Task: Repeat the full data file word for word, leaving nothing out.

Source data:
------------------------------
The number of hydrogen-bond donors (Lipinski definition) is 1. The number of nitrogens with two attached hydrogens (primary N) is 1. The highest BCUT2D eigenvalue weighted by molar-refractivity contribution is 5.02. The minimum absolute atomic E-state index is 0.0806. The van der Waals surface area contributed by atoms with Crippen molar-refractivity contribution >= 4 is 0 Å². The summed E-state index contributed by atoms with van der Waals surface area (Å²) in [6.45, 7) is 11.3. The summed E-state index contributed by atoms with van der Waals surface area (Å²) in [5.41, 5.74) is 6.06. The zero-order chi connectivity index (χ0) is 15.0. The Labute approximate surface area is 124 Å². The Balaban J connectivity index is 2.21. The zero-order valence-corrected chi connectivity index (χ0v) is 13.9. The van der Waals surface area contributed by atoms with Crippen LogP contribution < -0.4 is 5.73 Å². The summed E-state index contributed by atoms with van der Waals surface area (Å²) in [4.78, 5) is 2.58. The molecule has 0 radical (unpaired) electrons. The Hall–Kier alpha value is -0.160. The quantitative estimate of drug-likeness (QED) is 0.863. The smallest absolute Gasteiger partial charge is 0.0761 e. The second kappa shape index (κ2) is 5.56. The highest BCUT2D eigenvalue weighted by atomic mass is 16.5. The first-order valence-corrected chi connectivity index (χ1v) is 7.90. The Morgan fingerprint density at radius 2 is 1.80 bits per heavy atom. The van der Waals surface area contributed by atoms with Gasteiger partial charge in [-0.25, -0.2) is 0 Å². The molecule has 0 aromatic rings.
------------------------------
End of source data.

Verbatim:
The number of hydrogen-bond donors (Lipinski definition) is 1. The number of nitrogens with two attached hydrogens (primary N) is 1. The highest BCUT2D eigenvalue weighted by molar-refractivity contribution is 5.02. The minimum absolute atomic E-state index is 0.0806. The van der Waals surface area contributed by atoms with Crippen molar-refractivity contribution >= 4 is 0 Å². The summed E-state index contributed by atoms with van der Waals surface area (Å²) in [6.45, 7) is 11.3. The summed E-state index contributed by atoms with van der Waals surface area (Å²) in [5.41, 5.74) is 6.06. The zero-order chi connectivity index (χ0) is 15.0. The Labute approximate surface area is 124 Å². The Balaban J connectivity index is 2.21. The zero-order valence-corrected chi connectivity index (χ0v) is 13.9. The van der Waals surface area contributed by atoms with Crippen LogP contribution < -0.4 is 5.73 Å². The summed E-state index contributed by atoms with van der Waals surface area (Å²) in [4.78, 5) is 2.58. The molecule has 0 radical (unpaired) electrons. The Hall–Kier alpha value is -0.160. The quantitative estimate of drug-likeness (QED) is 0.863. The smallest absolute Gasteiger partial charge is 0.0761 e. The second kappa shape index (κ2) is 5.56. The highest BCUT2D eigenvalue weighted by atomic mass is 16.5. The first-order valence-corrected chi connectivity index (χ1v) is 7.90. The Morgan fingerprint density at radius 2 is 1.80 bits per heavy atom. The van der Waals surface area contributed by atoms with Gasteiger partial charge in [-0.25, -0.2) is 0 Å². The molecule has 0 aromatic rings.